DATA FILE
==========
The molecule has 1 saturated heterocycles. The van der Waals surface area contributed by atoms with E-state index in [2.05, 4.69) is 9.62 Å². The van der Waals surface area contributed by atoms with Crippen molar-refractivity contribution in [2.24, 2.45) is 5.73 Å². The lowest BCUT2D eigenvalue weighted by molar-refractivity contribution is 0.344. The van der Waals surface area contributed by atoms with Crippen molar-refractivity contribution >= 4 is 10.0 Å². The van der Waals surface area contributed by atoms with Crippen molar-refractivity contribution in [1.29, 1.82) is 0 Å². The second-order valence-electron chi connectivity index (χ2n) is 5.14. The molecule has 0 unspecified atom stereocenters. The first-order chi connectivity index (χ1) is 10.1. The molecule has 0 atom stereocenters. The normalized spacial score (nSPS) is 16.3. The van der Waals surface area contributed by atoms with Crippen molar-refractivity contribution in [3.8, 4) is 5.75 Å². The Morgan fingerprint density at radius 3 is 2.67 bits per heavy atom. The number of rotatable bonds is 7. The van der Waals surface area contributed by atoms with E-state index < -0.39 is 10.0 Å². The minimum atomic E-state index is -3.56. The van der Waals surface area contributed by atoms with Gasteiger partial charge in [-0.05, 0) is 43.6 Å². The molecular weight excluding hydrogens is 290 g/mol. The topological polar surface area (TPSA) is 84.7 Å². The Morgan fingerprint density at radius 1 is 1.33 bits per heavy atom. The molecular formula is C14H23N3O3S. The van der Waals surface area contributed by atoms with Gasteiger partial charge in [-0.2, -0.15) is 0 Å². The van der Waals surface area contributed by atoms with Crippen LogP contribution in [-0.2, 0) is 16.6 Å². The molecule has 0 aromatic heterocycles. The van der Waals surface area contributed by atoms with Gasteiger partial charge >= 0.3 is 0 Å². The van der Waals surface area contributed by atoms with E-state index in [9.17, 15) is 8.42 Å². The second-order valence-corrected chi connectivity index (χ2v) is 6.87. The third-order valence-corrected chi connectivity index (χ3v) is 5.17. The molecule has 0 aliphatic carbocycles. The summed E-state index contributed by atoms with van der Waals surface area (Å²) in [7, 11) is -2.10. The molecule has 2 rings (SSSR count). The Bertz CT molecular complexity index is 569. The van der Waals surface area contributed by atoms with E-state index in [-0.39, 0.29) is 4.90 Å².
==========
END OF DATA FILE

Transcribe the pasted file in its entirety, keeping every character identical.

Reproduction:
The molecule has 1 saturated heterocycles. The van der Waals surface area contributed by atoms with E-state index in [2.05, 4.69) is 9.62 Å². The van der Waals surface area contributed by atoms with Crippen molar-refractivity contribution in [2.24, 2.45) is 5.73 Å². The lowest BCUT2D eigenvalue weighted by molar-refractivity contribution is 0.344. The van der Waals surface area contributed by atoms with Crippen molar-refractivity contribution >= 4 is 10.0 Å². The van der Waals surface area contributed by atoms with Crippen molar-refractivity contribution in [1.29, 1.82) is 0 Å². The second-order valence-electron chi connectivity index (χ2n) is 5.14. The molecule has 0 unspecified atom stereocenters. The first-order chi connectivity index (χ1) is 10.1. The molecule has 0 atom stereocenters. The normalized spacial score (nSPS) is 16.3. The van der Waals surface area contributed by atoms with Crippen molar-refractivity contribution in [3.8, 4) is 5.75 Å². The Morgan fingerprint density at radius 3 is 2.67 bits per heavy atom. The number of rotatable bonds is 7. The van der Waals surface area contributed by atoms with E-state index < -0.39 is 10.0 Å². The minimum atomic E-state index is -3.56. The van der Waals surface area contributed by atoms with Gasteiger partial charge in [-0.05, 0) is 43.6 Å². The molecular weight excluding hydrogens is 290 g/mol. The topological polar surface area (TPSA) is 84.7 Å². The Morgan fingerprint density at radius 1 is 1.33 bits per heavy atom. The molecular formula is C14H23N3O3S. The van der Waals surface area contributed by atoms with Gasteiger partial charge in [-0.2, -0.15) is 0 Å². The van der Waals surface area contributed by atoms with Crippen LogP contribution in [-0.2, 0) is 16.6 Å². The molecule has 0 aromatic heterocycles. The van der Waals surface area contributed by atoms with Gasteiger partial charge >= 0.3 is 0 Å². The van der Waals surface area contributed by atoms with E-state index in [9.17, 15) is 8.42 Å². The second-order valence-corrected chi connectivity index (χ2v) is 6.87. The third-order valence-corrected chi connectivity index (χ3v) is 5.17. The molecule has 0 aliphatic carbocycles. The summed E-state index contributed by atoms with van der Waals surface area (Å²) in [7, 11) is -2.10. The molecule has 2 rings (SSSR count). The Bertz CT molecular complexity index is 569. The van der Waals surface area contributed by atoms with E-state index in [-0.39, 0.29) is 4.90 Å².